On March 26, 1883, Mrs. Vanderbilt gave a party. And what a party it was: it cost, in today’s dollars, $6 million, and its 1,200 opulently costumed guests included included the Mrs. Astor, who had rigorously excluded the Vanderbilts and their crass, arriviste ilk from her list of New York’s old-moneyed elite. But she capitulated because, while they may have been socially inferior to the 400, the new breed of millionaires were a lot richer; and when they wanted something – social acceptance, a state legislature, an English title – they bought it. Their manners – and their ethics – were constantly questioned, but their energy was never in dispute. I thought of the 400 while reading The New York Times’ examination of the 158 families who have so far contributed almost half the money to the 2016 presidential campaign, almost all of it to non-establishment candidates. In depicting the current Republican split between a blue-collar, red-necked Tea Party and the Wall Street wing, the media overlook how much of the conflict is between new money and old – and how much new money there is.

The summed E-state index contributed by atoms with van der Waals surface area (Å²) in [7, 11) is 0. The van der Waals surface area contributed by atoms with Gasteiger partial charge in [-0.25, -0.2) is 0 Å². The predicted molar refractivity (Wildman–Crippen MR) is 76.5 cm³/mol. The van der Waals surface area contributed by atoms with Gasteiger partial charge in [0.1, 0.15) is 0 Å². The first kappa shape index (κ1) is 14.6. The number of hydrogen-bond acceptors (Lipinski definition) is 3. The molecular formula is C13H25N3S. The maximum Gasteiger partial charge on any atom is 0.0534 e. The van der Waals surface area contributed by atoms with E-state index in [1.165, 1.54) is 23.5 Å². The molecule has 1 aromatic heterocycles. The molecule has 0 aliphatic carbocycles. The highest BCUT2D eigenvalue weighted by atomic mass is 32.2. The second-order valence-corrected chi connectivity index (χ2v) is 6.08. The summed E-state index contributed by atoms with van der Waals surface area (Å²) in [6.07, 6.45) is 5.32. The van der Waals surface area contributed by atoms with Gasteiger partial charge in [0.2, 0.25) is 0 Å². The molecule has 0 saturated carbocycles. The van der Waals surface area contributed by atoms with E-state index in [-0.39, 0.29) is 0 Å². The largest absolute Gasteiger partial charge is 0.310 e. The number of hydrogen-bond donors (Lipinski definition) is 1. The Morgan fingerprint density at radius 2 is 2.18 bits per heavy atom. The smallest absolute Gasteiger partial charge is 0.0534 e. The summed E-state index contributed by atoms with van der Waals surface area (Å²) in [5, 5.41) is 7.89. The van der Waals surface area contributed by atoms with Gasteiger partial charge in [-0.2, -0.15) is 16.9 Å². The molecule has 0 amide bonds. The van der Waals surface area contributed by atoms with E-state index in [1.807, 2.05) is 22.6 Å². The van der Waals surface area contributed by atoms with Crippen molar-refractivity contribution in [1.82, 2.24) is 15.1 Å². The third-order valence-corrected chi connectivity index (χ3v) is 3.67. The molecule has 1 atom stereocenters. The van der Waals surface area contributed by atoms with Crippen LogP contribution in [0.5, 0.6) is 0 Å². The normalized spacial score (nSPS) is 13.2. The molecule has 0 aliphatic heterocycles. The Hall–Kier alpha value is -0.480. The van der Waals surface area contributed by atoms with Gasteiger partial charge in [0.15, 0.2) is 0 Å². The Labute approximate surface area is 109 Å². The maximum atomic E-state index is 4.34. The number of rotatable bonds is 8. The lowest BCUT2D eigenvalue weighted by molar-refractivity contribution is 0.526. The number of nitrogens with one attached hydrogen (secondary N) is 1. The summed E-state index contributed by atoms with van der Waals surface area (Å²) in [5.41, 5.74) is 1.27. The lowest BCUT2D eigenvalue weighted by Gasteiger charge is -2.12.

There are major changes going on in America, comparable to the Gilded Age, and while I do not like the politics it has brought, I respect the energy. I think of Jay Gatsby and Tom Buchanan in Fitzgerald’s enduring portrait of America. And I remember that, for all the ugliness of their family fortune’s origins, subsequent generations of Rockefellers have used their money to do much good in the world; and Andrew Carnegie endowed 1,689 libraries across the country.